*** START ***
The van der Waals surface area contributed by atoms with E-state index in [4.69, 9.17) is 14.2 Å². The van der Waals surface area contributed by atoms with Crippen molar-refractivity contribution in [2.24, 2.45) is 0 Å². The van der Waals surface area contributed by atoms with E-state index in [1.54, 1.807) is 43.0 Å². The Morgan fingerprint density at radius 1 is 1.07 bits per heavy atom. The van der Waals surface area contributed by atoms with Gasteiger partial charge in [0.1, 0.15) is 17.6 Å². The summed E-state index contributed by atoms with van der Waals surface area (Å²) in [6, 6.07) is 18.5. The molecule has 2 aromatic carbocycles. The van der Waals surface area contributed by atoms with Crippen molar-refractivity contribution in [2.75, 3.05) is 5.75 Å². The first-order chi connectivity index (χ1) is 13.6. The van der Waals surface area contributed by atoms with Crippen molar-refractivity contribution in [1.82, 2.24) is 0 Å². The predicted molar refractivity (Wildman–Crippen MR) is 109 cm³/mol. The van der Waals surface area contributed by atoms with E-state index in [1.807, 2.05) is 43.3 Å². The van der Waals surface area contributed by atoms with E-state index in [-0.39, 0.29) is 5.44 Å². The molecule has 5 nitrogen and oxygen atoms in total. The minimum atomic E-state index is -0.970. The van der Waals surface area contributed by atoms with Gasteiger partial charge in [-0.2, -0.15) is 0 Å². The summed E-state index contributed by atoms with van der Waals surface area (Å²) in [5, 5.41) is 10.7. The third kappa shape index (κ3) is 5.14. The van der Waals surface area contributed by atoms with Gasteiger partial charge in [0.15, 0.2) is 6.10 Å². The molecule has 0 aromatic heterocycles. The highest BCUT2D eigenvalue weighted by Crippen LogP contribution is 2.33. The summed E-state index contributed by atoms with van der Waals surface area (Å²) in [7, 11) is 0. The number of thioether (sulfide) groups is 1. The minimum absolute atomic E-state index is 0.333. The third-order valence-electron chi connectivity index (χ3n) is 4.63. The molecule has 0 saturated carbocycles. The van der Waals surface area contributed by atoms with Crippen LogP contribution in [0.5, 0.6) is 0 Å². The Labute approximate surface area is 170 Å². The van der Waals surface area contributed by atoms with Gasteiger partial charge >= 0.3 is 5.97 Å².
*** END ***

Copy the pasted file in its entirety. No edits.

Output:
The van der Waals surface area contributed by atoms with E-state index in [4.69, 9.17) is 14.2 Å². The van der Waals surface area contributed by atoms with Crippen molar-refractivity contribution in [2.24, 2.45) is 0 Å². The van der Waals surface area contributed by atoms with E-state index in [1.54, 1.807) is 43.0 Å². The Morgan fingerprint density at radius 1 is 1.07 bits per heavy atom. The van der Waals surface area contributed by atoms with Gasteiger partial charge in [0.1, 0.15) is 17.6 Å². The summed E-state index contributed by atoms with van der Waals surface area (Å²) in [6, 6.07) is 18.5. The molecule has 2 aromatic carbocycles. The van der Waals surface area contributed by atoms with Crippen molar-refractivity contribution in [2.75, 3.05) is 5.75 Å². The first-order chi connectivity index (χ1) is 13.6. The van der Waals surface area contributed by atoms with Crippen molar-refractivity contribution in [1.82, 2.24) is 0 Å². The predicted molar refractivity (Wildman–Crippen MR) is 109 cm³/mol. The van der Waals surface area contributed by atoms with E-state index in [1.807, 2.05) is 43.3 Å². The van der Waals surface area contributed by atoms with E-state index in [-0.39, 0.29) is 5.44 Å². The molecule has 5 nitrogen and oxygen atoms in total. The minimum atomic E-state index is -0.970. The van der Waals surface area contributed by atoms with Gasteiger partial charge in [-0.2, -0.15) is 0 Å². The summed E-state index contributed by atoms with van der Waals surface area (Å²) in [5, 5.41) is 10.7. The third kappa shape index (κ3) is 5.14. The van der Waals surface area contributed by atoms with Gasteiger partial charge in [0.15, 0.2) is 6.10 Å². The molecule has 0 aromatic heterocycles. The highest BCUT2D eigenvalue weighted by Crippen LogP contribution is 2.33. The summed E-state index contributed by atoms with van der Waals surface area (Å²) in [7, 11) is 0. The number of thioether (sulfide) groups is 1. The minimum absolute atomic E-state index is 0.333. The third-order valence-electron chi connectivity index (χ3n) is 4.63. The molecule has 0 saturated carbocycles. The van der Waals surface area contributed by atoms with Crippen LogP contribution in [0.5, 0.6) is 0 Å². The Labute approximate surface area is 170 Å². The van der Waals surface area contributed by atoms with Gasteiger partial charge >= 0.3 is 5.97 Å².